- Size: Up to 6 inches long.
- Color: Brown or beige.
There’s no doubt that camel spiders are unnerving creatures, but realistically, they look a lot scarier than they actually are. After you get past the terrifying, and mostly untrue, myths surrounding these arachnids, you’ll find an arachnid that, while ugly, isn’t quite so intimidating and is actually quite helpful. Of course, that doesn’t mean that you want them creeping around your house. By learning about their habits and features, you can better understand and prevent camel spiders from invading your property.
What Are Camel Spiders?
Camel spiders, also referred to as solifuges, wind scorpions, or sun spiders, are arachnids and, interestingly enough, are neither spiders nor scorpions. These arachnids are in the order Solifugae, which is Latin for “those who flee from the sun.” There are around 1,100 species of solifuges around the world.
Camel spiders likely get their name due to the myth that they jump in the air to disembowel camels and feast on their insides. Despite their ominous reputation, camel spiders aren’t in the habit of disemboweling camels, and they’re also non-venomous. In fact, they primarily feast on small snakes, lizards, and insects, avoiding any prey that is bigger than they are. They have a digestive enzyme that liquefies their prey’s flesh, making it easier to feed.
What Do Camel Spiders Look Like?
Upon first glance, it looks like camel spiders have 10 legs, but two of those appendages are actually sensory organs known as pedipalps. They can grow to up to 6 inches long, weighing in at around 2 ounces. A camel spider’s head creates a point, which is where their jaws, or chelicerae, meet. Their jaws can reach up to one-third of their entire body length, and each one has a powerful pincer at the end. The body and legs of camel spiders are covered in tiny hairs, and they usually have either a brown or beige coloring.
Where Do Camel Spiders Live?
Camel spiders thrive in arid regions all over the world. They can be found in the tropical and subtropical regions of North America, South America, the Indian subcontinent, the Middle East, and Africa. Put simply, they prefer warm, dry environments, such as deserts, but they can also be found in some forest or grassland habitats. You’ll most often see camel spiders in the Middle East, but they are also prominent in Mexico and the southwestern United States.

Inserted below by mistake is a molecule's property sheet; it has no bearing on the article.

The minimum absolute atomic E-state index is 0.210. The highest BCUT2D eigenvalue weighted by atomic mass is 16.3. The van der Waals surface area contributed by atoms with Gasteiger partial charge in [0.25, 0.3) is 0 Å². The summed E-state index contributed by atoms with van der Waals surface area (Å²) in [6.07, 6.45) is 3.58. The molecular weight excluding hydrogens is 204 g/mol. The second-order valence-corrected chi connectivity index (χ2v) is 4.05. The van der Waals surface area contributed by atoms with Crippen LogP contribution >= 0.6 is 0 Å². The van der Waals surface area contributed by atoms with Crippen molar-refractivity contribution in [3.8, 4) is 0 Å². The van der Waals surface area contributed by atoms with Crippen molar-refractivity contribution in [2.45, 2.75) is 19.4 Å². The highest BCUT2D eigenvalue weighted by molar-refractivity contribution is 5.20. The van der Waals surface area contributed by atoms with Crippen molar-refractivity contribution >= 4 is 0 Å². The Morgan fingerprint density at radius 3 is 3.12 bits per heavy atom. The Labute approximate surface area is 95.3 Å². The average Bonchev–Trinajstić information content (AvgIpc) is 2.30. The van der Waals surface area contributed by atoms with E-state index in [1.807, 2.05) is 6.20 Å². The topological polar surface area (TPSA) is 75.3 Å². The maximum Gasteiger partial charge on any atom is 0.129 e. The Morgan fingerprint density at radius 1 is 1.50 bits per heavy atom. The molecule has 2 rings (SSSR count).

Problems With Camel Spiders
Camel spiders are aggressive and fast, capable of reaching speeds of up to 10 mph. When threatened, camel spiders can inflict a painful bite, but other than that, they don’t pose any real danger to humans. In fact, camel spiders are often viewed as helpful because of their predatory activity. Though their bites are non-venomous, they can become infected if left untreated.
The scariest part about the camel spider is the outlandish myths surrounding it. Some of these myths exaggerate the camel spider’s size, while others claim that they chase humans (and at terrifying speeds), scream, and even feast on camels and humans. Luckily, the majority of these stories are either untrue or misunderstood.
- Camel spiders may run after humans to enjoy the shade they provide, but they are not looking to attack.
- Camel spiders don’t scream, but some may hiss when in a defensive mode.
- Though they do run fast for an arachnid, camel spiders aren’t capable of running up to 30 mph or jumping 3 feet in the air. In fact, they rarely jump at all.
Camel Spider Prevention and Control Strategies
Typically, the presence of camel spiders increases during mating season and subsides shortly after. A few of the ways that you can control the population of camel spiders in and around your home include:
- Address the presence of other pests. Since camel spiders feed on other insects, getting rid of one pest can help prevent the other.
- Vacuum and sweep closets and rooms that are rarely disturbed. Keeping seldom-used areas of the house clean and fresh will not only disturb their hiding places but will also help you identify fresh spider activity. You should pay special attention to corners where the floor and wall meet.
- Remove trash and vegetation around your house. Camel spiders seek cool, shady places, so a great way to deter them is by getting rid of those environments around your house’s windows, doorways, and foundation.
- Seal joints, gaps, and cracks in your home’s exterior. You can make sure that camel spiders are unable to enter your home by caulking any openings around your door and window frames. Additionally, you can seal the gaps between your door frame and door by applying weatherstripping. If you discover a gap between your door and the floor, placing draft guards on the bottom of your exterior doors can help eliminate this entry point.
- Eliminate clutter in your attic and basement. Reducing the potential hiding spots in your home is key to preventing a camel spider infestation, so try to get rid of the clothes and boxes in your basement and attic. It can also be helpful to move any boxes away from the walls and, preferably, off the floor.
Due to their speed and ability to blend in with their surroundings, it can be difficult to locate camel spiders after they take up residence in your home. Most of the time, getting rid of their food sources, which are conveniently other pests, will eliminate their presence in your house. If you are having trouble controlling the infestation of camel spiders on your property, it can help to get the experience and expertise of a professional pest control agency.